You know those dogs that are always calm and relaxed? Doesn’t matter if they’re home alone, if there’s a thunderstorm brewing, fireworks lighting up the sky, or a loud garbage truck rolling by.
Hmm. We’re guessing since you’re here, that’s not YOUR dog. Here is what will help!
From separation anxiety to noise phobias, pet anxiety can be just as stressful for the owners as it is for the dogs.
Many anxious dogs will become destructive, tremble uncontrollably, pace, howl for hours, have accidents all over the floors, or even run away.
You love your dog – so it’s natural to feel a little on-the-fence about how to best treat your dog’s anxiety. Your pet’s safety and wellbeing is your top priority.
History of Abandonment
For dogs with separation anxiety, they often have a history of rehoming, neglect and multiple owners.
New Pack Members
A baby joining the family or a death in the family (human or canine) can trigger anxiety in pets.
It’s important with young puppies (up to the time they’re 14 weeks old) to expose them to a variety of social situations and environments. Puppies who don’t get this have a higher likelihood of anxiety and fear.
Age & Illness
Separation anxiety is one of the most common behavioral problems seen in older dogs. And, though you’d think the opposite is true, many dogs become fearful of noises in their senior years. Cognitive dysfunction, decreased mobility to get to a “safe zone,” and a lessened ability to adapt to stress can all contribute to noise phobias.
This means giving your dog a positive association with the anxiety trigger. Let’s use separation anxiety as an example. (Owner leaves = good things happen.
Every time you leave, give your dog a puzzle-type treat toy, such as a KONG® stuffed with high-value treats. (These are treats your pet can’t resist.) Getting the yumminess out will take your dog a while, which will take his mind off your absence.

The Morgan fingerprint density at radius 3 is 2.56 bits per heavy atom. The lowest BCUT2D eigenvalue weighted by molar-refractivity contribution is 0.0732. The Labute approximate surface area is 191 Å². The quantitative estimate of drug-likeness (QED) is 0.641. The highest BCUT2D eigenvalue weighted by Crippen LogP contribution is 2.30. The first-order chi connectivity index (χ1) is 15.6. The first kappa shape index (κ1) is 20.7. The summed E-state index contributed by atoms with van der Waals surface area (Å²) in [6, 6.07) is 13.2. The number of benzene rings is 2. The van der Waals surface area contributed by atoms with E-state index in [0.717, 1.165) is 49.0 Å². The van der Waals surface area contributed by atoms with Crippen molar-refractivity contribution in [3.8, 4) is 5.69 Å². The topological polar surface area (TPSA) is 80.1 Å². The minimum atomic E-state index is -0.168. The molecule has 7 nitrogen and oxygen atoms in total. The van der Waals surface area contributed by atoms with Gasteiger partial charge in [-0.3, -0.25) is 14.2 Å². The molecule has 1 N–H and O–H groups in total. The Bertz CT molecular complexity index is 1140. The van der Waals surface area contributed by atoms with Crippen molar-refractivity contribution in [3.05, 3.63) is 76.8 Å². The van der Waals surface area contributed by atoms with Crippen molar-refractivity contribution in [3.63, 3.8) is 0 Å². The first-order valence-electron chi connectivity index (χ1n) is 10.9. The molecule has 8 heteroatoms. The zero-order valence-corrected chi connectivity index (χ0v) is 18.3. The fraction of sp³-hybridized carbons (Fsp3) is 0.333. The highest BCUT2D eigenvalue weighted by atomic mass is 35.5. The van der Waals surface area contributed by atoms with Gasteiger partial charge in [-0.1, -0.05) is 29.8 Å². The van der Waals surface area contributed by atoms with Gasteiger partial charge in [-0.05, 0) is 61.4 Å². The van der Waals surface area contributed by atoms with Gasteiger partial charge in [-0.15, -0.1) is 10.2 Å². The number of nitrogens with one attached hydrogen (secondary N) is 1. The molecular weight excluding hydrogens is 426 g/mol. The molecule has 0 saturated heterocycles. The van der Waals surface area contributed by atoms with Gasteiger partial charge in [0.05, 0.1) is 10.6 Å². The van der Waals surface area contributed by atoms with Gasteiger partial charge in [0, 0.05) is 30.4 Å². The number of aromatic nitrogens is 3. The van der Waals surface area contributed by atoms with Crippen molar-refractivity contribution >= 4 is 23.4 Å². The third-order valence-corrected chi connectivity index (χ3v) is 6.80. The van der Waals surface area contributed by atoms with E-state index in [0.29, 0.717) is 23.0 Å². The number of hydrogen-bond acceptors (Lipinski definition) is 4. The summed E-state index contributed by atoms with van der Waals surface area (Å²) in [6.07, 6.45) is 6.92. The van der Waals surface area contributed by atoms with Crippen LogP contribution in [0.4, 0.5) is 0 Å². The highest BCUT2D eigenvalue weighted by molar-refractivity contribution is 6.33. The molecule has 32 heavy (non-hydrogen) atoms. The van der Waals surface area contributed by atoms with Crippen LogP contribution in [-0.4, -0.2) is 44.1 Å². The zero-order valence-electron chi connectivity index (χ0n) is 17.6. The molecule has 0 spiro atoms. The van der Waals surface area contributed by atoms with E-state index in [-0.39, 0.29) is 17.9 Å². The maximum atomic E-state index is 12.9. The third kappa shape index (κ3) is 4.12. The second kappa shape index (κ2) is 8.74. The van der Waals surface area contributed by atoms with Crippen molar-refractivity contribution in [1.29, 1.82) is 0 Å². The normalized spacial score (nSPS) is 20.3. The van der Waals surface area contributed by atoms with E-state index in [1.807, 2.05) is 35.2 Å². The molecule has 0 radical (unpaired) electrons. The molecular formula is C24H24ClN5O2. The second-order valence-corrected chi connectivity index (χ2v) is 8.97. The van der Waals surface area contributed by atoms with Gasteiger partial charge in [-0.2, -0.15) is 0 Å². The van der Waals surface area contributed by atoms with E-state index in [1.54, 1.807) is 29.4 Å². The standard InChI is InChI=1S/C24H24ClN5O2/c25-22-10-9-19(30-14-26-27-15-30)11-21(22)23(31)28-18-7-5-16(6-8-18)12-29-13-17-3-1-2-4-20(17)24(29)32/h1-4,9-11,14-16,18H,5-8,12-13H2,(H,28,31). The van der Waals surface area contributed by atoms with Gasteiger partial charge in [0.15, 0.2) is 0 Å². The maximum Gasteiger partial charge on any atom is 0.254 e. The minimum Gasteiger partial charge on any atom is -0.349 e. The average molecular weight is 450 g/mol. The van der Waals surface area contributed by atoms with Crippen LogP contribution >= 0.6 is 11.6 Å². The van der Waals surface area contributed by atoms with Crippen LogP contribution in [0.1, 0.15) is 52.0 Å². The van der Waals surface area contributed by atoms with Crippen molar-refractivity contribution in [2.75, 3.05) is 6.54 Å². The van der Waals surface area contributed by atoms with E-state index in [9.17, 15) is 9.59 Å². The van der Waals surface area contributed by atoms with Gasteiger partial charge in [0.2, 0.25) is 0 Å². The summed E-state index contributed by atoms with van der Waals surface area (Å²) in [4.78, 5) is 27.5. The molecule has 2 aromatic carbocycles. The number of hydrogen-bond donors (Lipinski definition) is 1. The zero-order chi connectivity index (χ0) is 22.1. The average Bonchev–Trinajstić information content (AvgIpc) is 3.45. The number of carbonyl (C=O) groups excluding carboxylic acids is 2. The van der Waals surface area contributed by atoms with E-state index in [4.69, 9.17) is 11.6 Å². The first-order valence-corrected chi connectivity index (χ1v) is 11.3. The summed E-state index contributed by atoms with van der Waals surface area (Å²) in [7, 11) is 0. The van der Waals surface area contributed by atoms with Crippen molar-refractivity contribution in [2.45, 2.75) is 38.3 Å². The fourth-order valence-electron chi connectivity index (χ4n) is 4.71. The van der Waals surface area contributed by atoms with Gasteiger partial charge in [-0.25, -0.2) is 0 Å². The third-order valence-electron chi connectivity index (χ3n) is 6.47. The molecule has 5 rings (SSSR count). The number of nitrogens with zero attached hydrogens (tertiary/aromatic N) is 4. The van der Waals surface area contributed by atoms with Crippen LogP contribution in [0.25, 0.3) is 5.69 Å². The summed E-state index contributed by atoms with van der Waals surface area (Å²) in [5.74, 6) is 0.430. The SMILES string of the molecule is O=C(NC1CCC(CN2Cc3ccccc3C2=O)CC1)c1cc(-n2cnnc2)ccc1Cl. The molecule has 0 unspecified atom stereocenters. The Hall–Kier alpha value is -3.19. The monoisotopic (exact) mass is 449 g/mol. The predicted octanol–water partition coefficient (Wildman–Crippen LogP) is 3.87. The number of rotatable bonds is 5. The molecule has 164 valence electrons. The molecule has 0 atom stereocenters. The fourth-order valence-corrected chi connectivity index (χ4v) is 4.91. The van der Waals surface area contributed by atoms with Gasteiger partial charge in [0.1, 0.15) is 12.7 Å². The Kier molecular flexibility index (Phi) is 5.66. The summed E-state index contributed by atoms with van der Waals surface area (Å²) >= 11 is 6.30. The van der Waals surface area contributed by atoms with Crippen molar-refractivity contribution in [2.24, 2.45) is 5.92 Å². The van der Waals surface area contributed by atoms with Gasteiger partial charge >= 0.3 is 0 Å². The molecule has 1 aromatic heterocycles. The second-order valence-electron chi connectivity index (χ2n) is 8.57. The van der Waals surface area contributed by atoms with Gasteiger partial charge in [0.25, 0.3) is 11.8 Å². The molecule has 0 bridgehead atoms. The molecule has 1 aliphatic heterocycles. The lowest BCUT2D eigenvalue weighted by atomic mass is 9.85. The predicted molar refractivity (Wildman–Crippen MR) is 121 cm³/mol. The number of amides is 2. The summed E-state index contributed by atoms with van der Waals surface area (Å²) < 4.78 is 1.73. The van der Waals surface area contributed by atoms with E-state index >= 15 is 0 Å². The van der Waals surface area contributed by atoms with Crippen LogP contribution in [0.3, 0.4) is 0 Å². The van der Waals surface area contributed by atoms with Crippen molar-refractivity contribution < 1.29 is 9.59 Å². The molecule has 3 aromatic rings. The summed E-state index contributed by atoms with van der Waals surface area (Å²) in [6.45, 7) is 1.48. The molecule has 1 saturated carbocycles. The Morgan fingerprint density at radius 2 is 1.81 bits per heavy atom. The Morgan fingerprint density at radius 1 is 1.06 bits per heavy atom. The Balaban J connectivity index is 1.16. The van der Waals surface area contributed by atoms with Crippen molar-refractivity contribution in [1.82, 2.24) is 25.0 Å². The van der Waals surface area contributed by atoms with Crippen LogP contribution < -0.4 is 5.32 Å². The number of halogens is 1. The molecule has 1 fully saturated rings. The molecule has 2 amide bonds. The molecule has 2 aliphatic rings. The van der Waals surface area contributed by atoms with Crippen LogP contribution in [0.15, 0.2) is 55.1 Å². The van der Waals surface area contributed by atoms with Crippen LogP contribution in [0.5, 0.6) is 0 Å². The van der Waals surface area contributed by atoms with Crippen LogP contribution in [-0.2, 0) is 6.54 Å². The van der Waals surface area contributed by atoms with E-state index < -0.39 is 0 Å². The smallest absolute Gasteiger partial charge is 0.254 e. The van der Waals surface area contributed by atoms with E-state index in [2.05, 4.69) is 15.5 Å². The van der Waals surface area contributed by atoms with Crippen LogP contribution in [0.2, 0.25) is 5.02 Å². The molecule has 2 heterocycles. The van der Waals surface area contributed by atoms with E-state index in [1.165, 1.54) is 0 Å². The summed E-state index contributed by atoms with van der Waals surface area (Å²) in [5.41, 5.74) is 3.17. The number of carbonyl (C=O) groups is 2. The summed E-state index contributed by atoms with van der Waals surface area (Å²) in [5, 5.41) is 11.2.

Note: Remove the treat toy as soon as you get home. The toy and its high-value treats should ONLY be given to your dog when he’s going to be alone.
2. 30 Minutes of Exercise
Carve out 30 minutes a day to exercise your dog. A worn out dog is a calmer, less destructive dog. And just like in humans, exercise releases feel-good endorphins in dogs when they exercise.
Take different routes on your walk so that your dog can experience new sights and smells. This will mentally stimulate your dog, which also helps dispel nervous energy. Rainy day? Here are some indoor activities to wear your dog out.
In the case of storm phobia, play sounds of thunder at a low volume when it isn’t storm season. Treat your dog and praise him when he’s calm. When the first storm hits, you’ll know if it’s the noise that truly bothers your dog. If your dog is still anxious, it could be the drop in barometric pressure or static electricity that triggers the anxiety.
4. Air Your Dirty Laundry
When your pet’s anxiety causes destructive behavior and you won’t be home to help the situation, it’s a good idea to confine your pet to a “safe place.” If a crate makes the anxiety worse, you can try containing your dog to a room with a window and toys … somewhere your pet won’t feel isolated but can do minimal damage.
Wherever you confine your pet, leave him with some of your dirty laundry, such as a nightshirt, so that your pet is calmed by your scent.
5. Keep Calm
Try not to make a big production of things when your pet is anxious. Consoling and coddling a fearful dog just encourages the anxious behavior.
If your dog has separation anxiety, don't bust out your baby talk and do your happy dance the minute you walk through the door. When you come home, ignore your dog for the first several minutes. Calmly pet him when he’s relaxed.
6. Wrap It Up
This tip is specific for noise phobias. For this you’ll want to wrap something around your dog to provide him with soothing pressure. Try an old sweatshirt or beach towel, something large enough to cover the neck and chest. Note: just like how some babies don’t like to be swaddled, neither will some pets.
Benzodiazepines (“benzos”) are a class of drugs used for treating anxiety. Dogs can be prescribed a lot of the same benzos that humans are prescribed: alprazolam (Xanax), clonazepam (Klonopin), and diazepam (Valium).
Many owners are not comfortable giving their dogs anti-anxiety medications due to safety concerns and side effects ranging from loss of coordination to fatigue. Dogs can also become dependent on these medications, just like humans.
Benzos should be used with caution in fear-aggressive dogs, as they may increase the likelihood of the dog biting.
Your vet is a great ally in helping you figure out if an anti-anxiety medication is right for your dog.
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